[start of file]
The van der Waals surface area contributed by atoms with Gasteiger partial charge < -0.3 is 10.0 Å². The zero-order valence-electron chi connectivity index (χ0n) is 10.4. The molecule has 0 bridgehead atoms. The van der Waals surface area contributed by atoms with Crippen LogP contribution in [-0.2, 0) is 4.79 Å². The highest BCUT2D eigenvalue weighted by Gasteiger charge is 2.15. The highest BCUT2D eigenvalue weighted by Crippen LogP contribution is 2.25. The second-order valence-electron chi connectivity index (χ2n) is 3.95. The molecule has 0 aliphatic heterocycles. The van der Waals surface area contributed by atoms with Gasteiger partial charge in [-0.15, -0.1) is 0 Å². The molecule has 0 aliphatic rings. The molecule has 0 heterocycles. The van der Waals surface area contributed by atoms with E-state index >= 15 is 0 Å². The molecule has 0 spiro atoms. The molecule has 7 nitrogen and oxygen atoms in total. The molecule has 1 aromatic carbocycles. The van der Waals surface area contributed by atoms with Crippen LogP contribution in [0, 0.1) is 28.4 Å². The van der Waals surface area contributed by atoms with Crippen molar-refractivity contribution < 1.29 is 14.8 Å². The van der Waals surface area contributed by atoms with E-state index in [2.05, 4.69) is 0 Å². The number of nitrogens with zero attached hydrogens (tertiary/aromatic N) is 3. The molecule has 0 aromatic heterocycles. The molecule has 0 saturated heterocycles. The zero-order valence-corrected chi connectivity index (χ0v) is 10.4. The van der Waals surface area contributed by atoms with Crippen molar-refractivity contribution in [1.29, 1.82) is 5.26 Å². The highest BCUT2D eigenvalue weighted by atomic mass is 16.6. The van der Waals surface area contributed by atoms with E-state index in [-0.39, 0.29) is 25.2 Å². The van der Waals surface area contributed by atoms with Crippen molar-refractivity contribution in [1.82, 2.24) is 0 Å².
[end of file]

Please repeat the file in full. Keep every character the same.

The van der Waals surface area contributed by atoms with Gasteiger partial charge < -0.3 is 10.0 Å². The zero-order valence-electron chi connectivity index (χ0n) is 10.4. The molecule has 0 bridgehead atoms. The van der Waals surface area contributed by atoms with Crippen LogP contribution in [-0.2, 0) is 4.79 Å². The highest BCUT2D eigenvalue weighted by Gasteiger charge is 2.15. The highest BCUT2D eigenvalue weighted by Crippen LogP contribution is 2.25. The second-order valence-electron chi connectivity index (χ2n) is 3.95. The molecule has 0 aliphatic heterocycles. The van der Waals surface area contributed by atoms with Gasteiger partial charge in [-0.15, -0.1) is 0 Å². The molecule has 0 aliphatic rings. The molecule has 0 heterocycles. The van der Waals surface area contributed by atoms with E-state index >= 15 is 0 Å². The molecule has 0 spiro atoms. The molecule has 7 nitrogen and oxygen atoms in total. The molecule has 1 aromatic carbocycles. The van der Waals surface area contributed by atoms with Crippen LogP contribution in [0, 0.1) is 28.4 Å². The van der Waals surface area contributed by atoms with Crippen molar-refractivity contribution < 1.29 is 14.8 Å². The van der Waals surface area contributed by atoms with E-state index in [2.05, 4.69) is 0 Å². The number of nitrogens with zero attached hydrogens (tertiary/aromatic N) is 3. The molecule has 0 aromatic heterocycles. The molecule has 0 saturated heterocycles. The zero-order valence-corrected chi connectivity index (χ0v) is 10.4. The van der Waals surface area contributed by atoms with Crippen molar-refractivity contribution in [1.29, 1.82) is 5.26 Å². The highest BCUT2D eigenvalue weighted by atomic mass is 16.6. The van der Waals surface area contributed by atoms with E-state index in [-0.39, 0.29) is 25.2 Å². The van der Waals surface area contributed by atoms with Crippen molar-refractivity contribution in [1.82, 2.24) is 0 Å².